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Sunday, May 20, 2012

Let's Play Baseball with FACTORING

 I have done two previous blogs on factoring and foiling with trinomial equations.  Today we are going to go all the way around the "bases" and do an equation using both methods.  We are going to begin with multiplying two factors together.  
The example is:   (4x +3)(2x + 5).

I am going to remind you that visual learners will find this "baseball" lineup hard to work with.  It doesn't look like a regular multiplication equation with more than two digits.  So let's line it up so that it looks easier to work with.
            (2x + 5)
            (4x + 3)  This step is very important.  Having the kids mark it with a red X will help them visualize what needs to be cross multiplied.

Because we are going with the baseball theme, I am inserting the baseball diamond below, even though it looks like a square with an X in the middle.  Of course, if you were drawing it, making the X in the middle red would emphasize the factors above.
I put the X's on the left side and the numbers added to them on the right side.  It is important that the numbers in each factor (   )  are connected along the same line as the box.  See how the 2x is on the same top line as the 5, and the 4x is on the same bottom line as the 3.

Now, we go back to the "Yes, MAM, I can foil."  The MAM stands for Multiply Add Multiply.
(I used a girl pitcher to reinforce idea of "MAM." Or you could tell the kids the coach is a lady.)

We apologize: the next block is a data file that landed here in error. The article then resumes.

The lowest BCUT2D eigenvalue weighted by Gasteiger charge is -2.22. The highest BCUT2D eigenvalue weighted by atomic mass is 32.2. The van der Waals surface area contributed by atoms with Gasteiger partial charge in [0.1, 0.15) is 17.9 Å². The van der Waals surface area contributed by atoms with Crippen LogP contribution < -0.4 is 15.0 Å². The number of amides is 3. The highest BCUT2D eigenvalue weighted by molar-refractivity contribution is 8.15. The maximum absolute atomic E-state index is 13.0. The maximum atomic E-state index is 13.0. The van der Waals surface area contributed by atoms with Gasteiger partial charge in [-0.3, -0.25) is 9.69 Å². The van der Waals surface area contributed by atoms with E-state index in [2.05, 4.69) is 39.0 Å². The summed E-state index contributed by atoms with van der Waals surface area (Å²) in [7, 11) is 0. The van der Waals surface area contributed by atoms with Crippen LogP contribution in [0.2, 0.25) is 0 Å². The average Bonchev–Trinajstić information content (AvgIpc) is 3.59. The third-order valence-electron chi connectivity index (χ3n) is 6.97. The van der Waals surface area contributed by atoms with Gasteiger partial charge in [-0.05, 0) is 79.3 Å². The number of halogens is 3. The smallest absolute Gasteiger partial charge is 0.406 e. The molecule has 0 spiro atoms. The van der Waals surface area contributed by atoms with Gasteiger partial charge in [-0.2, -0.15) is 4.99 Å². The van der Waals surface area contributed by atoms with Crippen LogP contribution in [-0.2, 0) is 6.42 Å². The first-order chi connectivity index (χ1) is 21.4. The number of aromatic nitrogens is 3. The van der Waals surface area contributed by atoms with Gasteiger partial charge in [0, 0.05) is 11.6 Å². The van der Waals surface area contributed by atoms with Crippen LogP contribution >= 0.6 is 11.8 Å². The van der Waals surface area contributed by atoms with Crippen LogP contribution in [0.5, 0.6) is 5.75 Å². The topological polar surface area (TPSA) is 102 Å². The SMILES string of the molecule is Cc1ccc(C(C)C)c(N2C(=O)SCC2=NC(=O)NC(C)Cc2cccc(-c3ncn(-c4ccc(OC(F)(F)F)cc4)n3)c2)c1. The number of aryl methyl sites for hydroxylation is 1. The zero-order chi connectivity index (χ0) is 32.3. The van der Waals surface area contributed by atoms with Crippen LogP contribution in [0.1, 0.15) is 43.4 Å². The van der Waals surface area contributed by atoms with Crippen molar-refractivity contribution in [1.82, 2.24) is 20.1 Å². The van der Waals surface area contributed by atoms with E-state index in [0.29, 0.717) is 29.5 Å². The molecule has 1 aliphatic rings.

So, the result of this inning is  
                        8x2 + 26x + 15

But, we're not done.  Now we are going to complete be re-factoring the equation using our Who Let the Dogs Out method. (slide and divide) 
   1.   Remove the 8 from in front of the  x    
   2.   Multiply the last number in the equation by 8 to get 120.
    3.   Leave the middle variable ALONE.
    4.   The new equation is: x2 + 26x + 120
    5.   Put the dog dishes out and put a bone (x) in each one:  ( x +      ) ( x +      ).
    6.   Because the equation has two positive numbers (important) you can put a + sign in each             bowl (set of parenthesis). 
    7.   Make your 1,2, 3 factoring chart.   Factor 120.    
    8.   As you can see from the chart, the only combination that adds up to the middle variable 
           of 26 is the 6 and 20. (See previous blog of factoring if you don't understand this).

    9.  So, the new factors are  (x + 6) (x +20).  Normally you would put the 8 back into the 
         factors here by dividing 6 and 20 each by 8.  But you can see that neither number is 
        evenly divided by 8.  So, you must put the 8 back in front of each x.  This results in the 
        following factors:  (8x + 6) (8x + 20).
  10.  Finally, back to factors, but they're not the same ones we started with.  What to do?
         Can we reduce each factor separately by dividing by the same number?  YES!!!
         (8/2x + 6/2) = (4x + 3)
         (8/4x +20/4) =(2x + 5)   (Do you see that each factor was divided by a DIFFERENT 

                          FOR A HOME RUN! 


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